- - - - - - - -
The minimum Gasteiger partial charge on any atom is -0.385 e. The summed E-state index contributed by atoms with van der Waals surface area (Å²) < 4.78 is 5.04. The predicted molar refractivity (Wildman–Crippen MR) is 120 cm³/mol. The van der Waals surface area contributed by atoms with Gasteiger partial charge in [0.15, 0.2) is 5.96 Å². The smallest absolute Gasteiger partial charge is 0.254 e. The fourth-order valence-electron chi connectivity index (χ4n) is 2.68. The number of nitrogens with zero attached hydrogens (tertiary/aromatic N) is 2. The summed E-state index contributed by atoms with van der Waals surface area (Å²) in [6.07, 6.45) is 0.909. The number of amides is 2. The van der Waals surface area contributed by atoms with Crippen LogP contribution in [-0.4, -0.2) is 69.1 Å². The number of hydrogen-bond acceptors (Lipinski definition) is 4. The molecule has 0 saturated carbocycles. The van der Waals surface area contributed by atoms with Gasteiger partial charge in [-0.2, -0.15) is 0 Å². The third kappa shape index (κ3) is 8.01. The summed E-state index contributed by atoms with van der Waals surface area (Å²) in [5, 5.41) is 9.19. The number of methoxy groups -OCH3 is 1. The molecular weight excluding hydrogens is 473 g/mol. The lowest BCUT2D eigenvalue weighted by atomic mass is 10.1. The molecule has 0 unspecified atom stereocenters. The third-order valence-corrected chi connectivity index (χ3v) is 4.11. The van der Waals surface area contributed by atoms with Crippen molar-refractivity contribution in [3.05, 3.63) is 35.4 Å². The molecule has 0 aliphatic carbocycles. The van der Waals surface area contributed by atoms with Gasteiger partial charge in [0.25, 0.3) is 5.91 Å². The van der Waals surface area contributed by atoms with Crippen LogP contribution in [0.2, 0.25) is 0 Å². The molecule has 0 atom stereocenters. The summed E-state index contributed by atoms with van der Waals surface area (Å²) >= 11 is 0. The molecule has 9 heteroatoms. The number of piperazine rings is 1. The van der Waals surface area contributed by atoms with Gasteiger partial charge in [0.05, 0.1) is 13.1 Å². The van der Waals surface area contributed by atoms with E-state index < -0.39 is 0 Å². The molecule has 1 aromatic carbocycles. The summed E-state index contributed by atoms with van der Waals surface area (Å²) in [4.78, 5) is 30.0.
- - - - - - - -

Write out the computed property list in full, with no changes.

The minimum Gasteiger partial charge on any atom is -0.385 e. The summed E-state index contributed by atoms with van der Waals surface area (Å²) < 4.78 is 5.04. The predicted molar refractivity (Wildman–Crippen MR) is 120 cm³/mol. The van der Waals surface area contributed by atoms with Gasteiger partial charge in [0.15, 0.2) is 5.96 Å². The smallest absolute Gasteiger partial charge is 0.254 e. The fourth-order valence-electron chi connectivity index (χ4n) is 2.68. The number of nitrogens with zero attached hydrogens (tertiary/aromatic N) is 2. The summed E-state index contributed by atoms with van der Waals surface area (Å²) in [6.07, 6.45) is 0.909. The number of amides is 2. The van der Waals surface area contributed by atoms with Crippen LogP contribution in [-0.4, -0.2) is 69.1 Å². The number of hydrogen-bond acceptors (Lipinski definition) is 4. The molecule has 0 saturated carbocycles. The van der Waals surface area contributed by atoms with Gasteiger partial charge in [-0.2, -0.15) is 0 Å². The third kappa shape index (κ3) is 8.01. The summed E-state index contributed by atoms with van der Waals surface area (Å²) in [5, 5.41) is 9.19. The number of methoxy groups -OCH3 is 1. The molecular weight excluding hydrogens is 473 g/mol. The lowest BCUT2D eigenvalue weighted by atomic mass is 10.1. The molecule has 0 unspecified atom stereocenters. The third-order valence-corrected chi connectivity index (χ3v) is 4.11. The van der Waals surface area contributed by atoms with Crippen molar-refractivity contribution in [3.05, 3.63) is 35.4 Å². The molecule has 0 aliphatic carbocycles. The van der Waals surface area contributed by atoms with Gasteiger partial charge in [0.25, 0.3) is 5.91 Å². The van der Waals surface area contributed by atoms with Crippen LogP contribution in [0.2, 0.25) is 0 Å². The molecule has 0 atom stereocenters. The summed E-state index contributed by atoms with van der Waals surface area (Å²) >= 11 is 0. The molecule has 9 heteroatoms. The number of piperazine rings is 1. The van der Waals surface area contributed by atoms with Gasteiger partial charge in [0.05, 0.1) is 13.1 Å². The van der Waals surface area contributed by atoms with E-state index < -0.39 is 0 Å². The molecule has 1 aromatic carbocycles. The summed E-state index contributed by atoms with van der Waals surface area (Å²) in [4.78, 5) is 30.0.